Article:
Incentives matter. Rewards motivate people to behave in certain ways. Using incentives, therefore, is one great way to influence the form, direction, and intensity of how people act. 

Goals also matter. They help us clarify where we’re headed and how to focus our efforts. Setting difficult, specific goals, therefore, is one of the best ways to motivate yourself and others (see the numerous studies on the topic, particularly those by Gary Latham and Edwin Locke). 

But goals and incentives can—and sometimes do—run amuck. 

And when that happens, it’s often in the form of “rewarding A while hoping for B,” a topic described thoroughly in the classic management article by Steven Kerr.  

That is, we often forget that it’s not just about what you’re rewarding formally; it’s also about what you’re rewarding informally. And it’s in the unintended informal rewards that we can run into trouble. 

Here’s a simple example: You assign a task to one of your direct reports. He quickly responds with a sub-par product with multiple errors. You’re frustrated, but you know that you can fix the errors about 10 times more quickly than he can. So you tell him that it’s not sufficient, but then you go ahead and fix the product yourself—leaving him with no more tasks to complete that day. 

What have you done? 

In addition to missing a training opportunity, you’ve informally rewarded your direct report for sub-par effort. By not having him go through the pain of fixing the problem, he now knows that he can get by with little effort. That leaves you at the office at 7 p.m., while he’s already home or at happy hour. 

Did you mean to reward poor performance?

Of course not. But in a way, you did. 

Here’s another simple example: You set a team goal of 1,000 error-free shipments of one of your new products. If that occurs, everyone on the team will receive a $3,000 bonus. One of your people finds an error after one of the products ships, but it’s an error that the customer might not notice for quite a while. Have you rewarded that employee to speak up and report the problem, or have you rewarded silence?  

Here’s a bigger example: Wells Fargo. 

As you likely know, between about 2011 and 2016, Wells Fargo set goals for its lower-level bank employees to sell additional products to its customers—a practice known as cross-selling. There’s nothing inherently wrong with that. What company doesn’t want its customers to purchase and use more than one or two or three or more of its products or services?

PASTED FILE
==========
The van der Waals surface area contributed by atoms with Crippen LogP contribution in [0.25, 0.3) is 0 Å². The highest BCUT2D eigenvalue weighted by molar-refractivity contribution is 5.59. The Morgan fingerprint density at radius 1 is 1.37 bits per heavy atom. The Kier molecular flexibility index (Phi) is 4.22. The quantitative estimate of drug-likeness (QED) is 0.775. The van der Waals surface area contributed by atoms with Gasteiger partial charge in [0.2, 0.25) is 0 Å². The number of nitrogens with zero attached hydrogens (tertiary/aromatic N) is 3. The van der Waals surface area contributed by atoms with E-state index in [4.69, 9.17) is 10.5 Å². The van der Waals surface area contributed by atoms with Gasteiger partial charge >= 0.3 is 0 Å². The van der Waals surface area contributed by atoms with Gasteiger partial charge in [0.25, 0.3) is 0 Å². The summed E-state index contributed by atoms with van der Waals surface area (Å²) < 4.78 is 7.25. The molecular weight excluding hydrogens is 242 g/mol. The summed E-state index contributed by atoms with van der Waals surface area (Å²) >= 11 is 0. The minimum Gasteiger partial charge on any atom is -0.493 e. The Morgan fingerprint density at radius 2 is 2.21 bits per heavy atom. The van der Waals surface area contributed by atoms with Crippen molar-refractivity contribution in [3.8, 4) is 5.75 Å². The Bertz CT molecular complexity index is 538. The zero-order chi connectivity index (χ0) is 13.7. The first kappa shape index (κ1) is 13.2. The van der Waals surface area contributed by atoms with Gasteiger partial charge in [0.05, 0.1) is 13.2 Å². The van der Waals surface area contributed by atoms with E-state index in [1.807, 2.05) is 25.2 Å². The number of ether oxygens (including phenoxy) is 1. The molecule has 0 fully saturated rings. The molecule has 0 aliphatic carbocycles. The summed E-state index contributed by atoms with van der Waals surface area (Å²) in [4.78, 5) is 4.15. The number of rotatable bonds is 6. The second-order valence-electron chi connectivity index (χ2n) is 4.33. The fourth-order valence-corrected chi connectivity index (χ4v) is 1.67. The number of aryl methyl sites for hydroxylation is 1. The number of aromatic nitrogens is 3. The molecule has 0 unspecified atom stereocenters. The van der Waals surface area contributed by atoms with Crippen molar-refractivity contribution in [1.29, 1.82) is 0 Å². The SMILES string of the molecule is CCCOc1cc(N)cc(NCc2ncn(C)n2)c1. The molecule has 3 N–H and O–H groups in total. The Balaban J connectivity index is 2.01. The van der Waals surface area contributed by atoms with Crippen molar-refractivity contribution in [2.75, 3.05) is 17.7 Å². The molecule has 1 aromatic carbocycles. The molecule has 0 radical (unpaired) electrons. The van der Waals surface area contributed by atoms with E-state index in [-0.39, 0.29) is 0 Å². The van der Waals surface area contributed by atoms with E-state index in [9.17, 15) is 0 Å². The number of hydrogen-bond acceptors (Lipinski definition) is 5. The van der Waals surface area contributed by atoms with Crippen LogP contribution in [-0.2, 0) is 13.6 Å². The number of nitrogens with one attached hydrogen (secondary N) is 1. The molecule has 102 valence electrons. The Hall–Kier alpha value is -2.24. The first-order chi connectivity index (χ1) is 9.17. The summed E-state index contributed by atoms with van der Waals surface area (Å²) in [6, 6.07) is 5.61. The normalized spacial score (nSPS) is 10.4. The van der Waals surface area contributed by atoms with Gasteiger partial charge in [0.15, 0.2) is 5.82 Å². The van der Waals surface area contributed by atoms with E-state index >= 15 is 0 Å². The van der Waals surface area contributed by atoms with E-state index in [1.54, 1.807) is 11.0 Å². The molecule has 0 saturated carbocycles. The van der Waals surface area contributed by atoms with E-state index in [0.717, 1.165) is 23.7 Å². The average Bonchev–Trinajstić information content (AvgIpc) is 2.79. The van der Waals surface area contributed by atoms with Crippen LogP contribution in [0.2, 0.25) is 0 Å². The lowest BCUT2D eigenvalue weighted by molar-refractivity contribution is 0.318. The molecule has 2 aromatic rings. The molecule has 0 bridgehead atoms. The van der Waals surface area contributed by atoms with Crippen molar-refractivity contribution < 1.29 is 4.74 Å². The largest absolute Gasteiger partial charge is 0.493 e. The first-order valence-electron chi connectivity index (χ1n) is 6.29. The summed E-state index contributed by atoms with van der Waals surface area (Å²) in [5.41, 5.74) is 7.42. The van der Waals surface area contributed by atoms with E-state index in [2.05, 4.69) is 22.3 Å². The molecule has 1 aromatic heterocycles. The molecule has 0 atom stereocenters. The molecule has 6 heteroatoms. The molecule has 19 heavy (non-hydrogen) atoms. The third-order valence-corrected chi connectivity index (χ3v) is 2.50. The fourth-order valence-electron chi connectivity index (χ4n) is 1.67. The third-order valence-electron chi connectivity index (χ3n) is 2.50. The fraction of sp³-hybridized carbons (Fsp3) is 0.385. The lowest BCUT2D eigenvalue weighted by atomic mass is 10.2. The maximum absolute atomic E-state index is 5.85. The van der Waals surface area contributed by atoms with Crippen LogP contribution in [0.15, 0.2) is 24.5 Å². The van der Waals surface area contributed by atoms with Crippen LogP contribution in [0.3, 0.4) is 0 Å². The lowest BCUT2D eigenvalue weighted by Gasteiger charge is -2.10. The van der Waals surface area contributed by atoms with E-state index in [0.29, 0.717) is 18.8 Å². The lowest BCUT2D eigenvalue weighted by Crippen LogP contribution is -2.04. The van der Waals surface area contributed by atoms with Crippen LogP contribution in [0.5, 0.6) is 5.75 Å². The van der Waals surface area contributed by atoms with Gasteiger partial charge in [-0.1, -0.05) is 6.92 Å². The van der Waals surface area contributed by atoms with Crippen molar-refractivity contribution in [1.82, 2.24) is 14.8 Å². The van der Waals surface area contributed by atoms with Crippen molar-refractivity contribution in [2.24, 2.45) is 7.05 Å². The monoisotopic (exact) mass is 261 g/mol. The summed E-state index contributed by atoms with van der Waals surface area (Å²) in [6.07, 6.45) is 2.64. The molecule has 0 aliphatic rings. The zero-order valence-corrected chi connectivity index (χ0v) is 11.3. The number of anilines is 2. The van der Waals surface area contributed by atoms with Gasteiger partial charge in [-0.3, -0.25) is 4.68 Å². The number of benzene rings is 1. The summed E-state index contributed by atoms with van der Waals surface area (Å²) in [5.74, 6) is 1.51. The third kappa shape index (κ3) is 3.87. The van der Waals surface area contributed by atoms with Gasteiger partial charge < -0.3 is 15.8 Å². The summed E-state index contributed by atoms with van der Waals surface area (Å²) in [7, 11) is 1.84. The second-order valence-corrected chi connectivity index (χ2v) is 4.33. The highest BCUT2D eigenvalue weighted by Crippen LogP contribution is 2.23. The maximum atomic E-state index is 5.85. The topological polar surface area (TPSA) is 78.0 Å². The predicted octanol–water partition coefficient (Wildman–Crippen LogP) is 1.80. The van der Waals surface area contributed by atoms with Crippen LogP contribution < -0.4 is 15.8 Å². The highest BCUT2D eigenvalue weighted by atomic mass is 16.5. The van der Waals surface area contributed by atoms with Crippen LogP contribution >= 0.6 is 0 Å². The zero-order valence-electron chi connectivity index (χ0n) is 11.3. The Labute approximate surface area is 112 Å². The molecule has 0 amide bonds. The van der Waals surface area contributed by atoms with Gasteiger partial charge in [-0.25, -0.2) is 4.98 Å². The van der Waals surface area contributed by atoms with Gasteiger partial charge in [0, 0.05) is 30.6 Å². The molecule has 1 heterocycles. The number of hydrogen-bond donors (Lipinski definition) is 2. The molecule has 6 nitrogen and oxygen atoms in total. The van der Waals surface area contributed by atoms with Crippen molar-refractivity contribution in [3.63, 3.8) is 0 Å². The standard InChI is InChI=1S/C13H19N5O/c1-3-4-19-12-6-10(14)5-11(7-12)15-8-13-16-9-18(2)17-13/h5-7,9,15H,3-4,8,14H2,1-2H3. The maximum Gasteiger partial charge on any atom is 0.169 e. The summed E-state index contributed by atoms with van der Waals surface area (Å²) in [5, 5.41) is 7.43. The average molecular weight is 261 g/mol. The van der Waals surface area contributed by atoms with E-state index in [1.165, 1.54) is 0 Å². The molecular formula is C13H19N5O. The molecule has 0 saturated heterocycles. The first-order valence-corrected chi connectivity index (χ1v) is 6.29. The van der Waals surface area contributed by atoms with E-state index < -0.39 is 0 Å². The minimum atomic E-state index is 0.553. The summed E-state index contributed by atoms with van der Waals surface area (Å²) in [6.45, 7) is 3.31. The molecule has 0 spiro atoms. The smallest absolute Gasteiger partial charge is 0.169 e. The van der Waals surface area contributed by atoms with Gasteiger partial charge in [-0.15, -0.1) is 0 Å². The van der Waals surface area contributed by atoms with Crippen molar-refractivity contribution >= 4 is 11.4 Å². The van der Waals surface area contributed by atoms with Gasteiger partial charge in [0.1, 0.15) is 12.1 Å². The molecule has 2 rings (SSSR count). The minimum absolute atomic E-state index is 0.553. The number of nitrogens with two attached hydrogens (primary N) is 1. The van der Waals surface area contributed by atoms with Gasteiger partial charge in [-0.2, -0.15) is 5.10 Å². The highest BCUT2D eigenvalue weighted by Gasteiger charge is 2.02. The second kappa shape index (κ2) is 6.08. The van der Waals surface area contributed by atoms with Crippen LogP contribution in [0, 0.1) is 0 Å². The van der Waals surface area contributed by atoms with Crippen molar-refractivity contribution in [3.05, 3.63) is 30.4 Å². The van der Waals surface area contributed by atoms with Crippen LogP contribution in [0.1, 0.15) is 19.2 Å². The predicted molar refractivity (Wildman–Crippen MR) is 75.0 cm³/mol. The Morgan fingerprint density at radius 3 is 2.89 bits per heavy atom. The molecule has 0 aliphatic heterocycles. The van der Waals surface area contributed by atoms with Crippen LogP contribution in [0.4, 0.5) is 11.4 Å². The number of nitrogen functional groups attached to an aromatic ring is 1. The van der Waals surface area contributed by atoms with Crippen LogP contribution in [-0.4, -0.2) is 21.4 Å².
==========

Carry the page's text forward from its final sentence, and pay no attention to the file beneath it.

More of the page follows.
But what happened at Wells Fargo is that the incentives and goals were such that people—more than 5,000—found numerous “creative” ways to cross-sell. These methods included widespread opening of accounts for customers who didn’t request them and even using fake customers to pad one’s sales numbers. 

Here’s a Wall Street Journal recap of some of the highlights: 

Clearly, this was an error of management and leadership at a grand scale. It’s hard to claim that such a problem might be due to a few “bad apple” employees given that at least 5,000 were involved. 

Instead, it’s the barrel—the system. And in particular, it’s the incentive and goal-setting systems set in place by senior leaders—the “barrel makers.” They, along with the direct violators, are culpable. 

Incentives and goals are important aspects to guiding people’s effort at work. When properly aligned with organizational objectives, they can powerfully harness people’s ingenuity for the good of the team. 

But it’s equally important to remember that incentives and goals may have unintended consequences. So let’s be on guard for those ways—both big and small—in which we might be “rewarding A while hoping for B.”

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References and for further reading

Kerr, S. (1975). On the folly of rewarding A, while hoping for B. Academy of Management journal, 18(4), 769-783.

Locke, E. A., & Latham, G. P. (2019). The development of goal setting theory: A half century retrospective. Motivation Science, 5(2), 93.